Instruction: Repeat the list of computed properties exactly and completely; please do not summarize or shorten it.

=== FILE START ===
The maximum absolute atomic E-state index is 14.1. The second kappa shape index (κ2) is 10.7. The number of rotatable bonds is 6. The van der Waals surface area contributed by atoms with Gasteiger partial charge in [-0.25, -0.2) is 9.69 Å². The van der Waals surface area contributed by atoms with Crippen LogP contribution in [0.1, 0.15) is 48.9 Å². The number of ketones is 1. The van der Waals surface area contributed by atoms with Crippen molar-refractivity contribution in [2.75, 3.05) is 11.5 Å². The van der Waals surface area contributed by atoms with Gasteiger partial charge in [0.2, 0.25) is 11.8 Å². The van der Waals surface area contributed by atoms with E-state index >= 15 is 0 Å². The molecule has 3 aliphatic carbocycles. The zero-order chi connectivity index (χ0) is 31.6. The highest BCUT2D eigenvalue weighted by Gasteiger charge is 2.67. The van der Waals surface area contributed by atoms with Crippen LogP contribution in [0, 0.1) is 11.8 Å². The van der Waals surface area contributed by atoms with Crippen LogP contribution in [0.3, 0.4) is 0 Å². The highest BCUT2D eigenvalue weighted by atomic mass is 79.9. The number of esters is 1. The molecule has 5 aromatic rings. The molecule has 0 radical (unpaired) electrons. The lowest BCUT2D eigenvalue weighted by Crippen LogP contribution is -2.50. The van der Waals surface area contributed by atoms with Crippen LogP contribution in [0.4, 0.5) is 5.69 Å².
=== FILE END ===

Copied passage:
The maximum absolute atomic E-state index is 14.1. The second kappa shape index (κ2) is 10.7. The number of rotatable bonds is 6. The van der Waals surface area contributed by atoms with Gasteiger partial charge in [-0.25, -0.2) is 9.69 Å². The van der Waals surface area contributed by atoms with Crippen LogP contribution in [0.1, 0.15) is 48.9 Å². The number of ketones is 1. The van der Waals surface area contributed by atoms with Crippen molar-refractivity contribution in [2.75, 3.05) is 11.5 Å². The van der Waals surface area contributed by atoms with Gasteiger partial charge in [0.2, 0.25) is 11.8 Å². The van der Waals surface area contributed by atoms with E-state index >= 15 is 0 Å². The molecule has 3 aliphatic carbocycles. The zero-order chi connectivity index (χ0) is 31.6. The highest BCUT2D eigenvalue weighted by Gasteiger charge is 2.67. The van der Waals surface area contributed by atoms with Crippen LogP contribution in [0, 0.1) is 11.8 Å². The van der Waals surface area contributed by atoms with Crippen LogP contribution in [0.3, 0.4) is 0 Å². The highest BCUT2D eigenvalue weighted by atomic mass is 79.9. The number of esters is 1. The molecule has 5 aromatic rings. The molecule has 0 radical (unpaired) electrons. The lowest BCUT2D eigenvalue weighted by Crippen LogP contribution is -2.50. The van der Waals surface area contributed by atoms with Crippen LogP contribution in [0.4, 0.5) is 5.69 Å².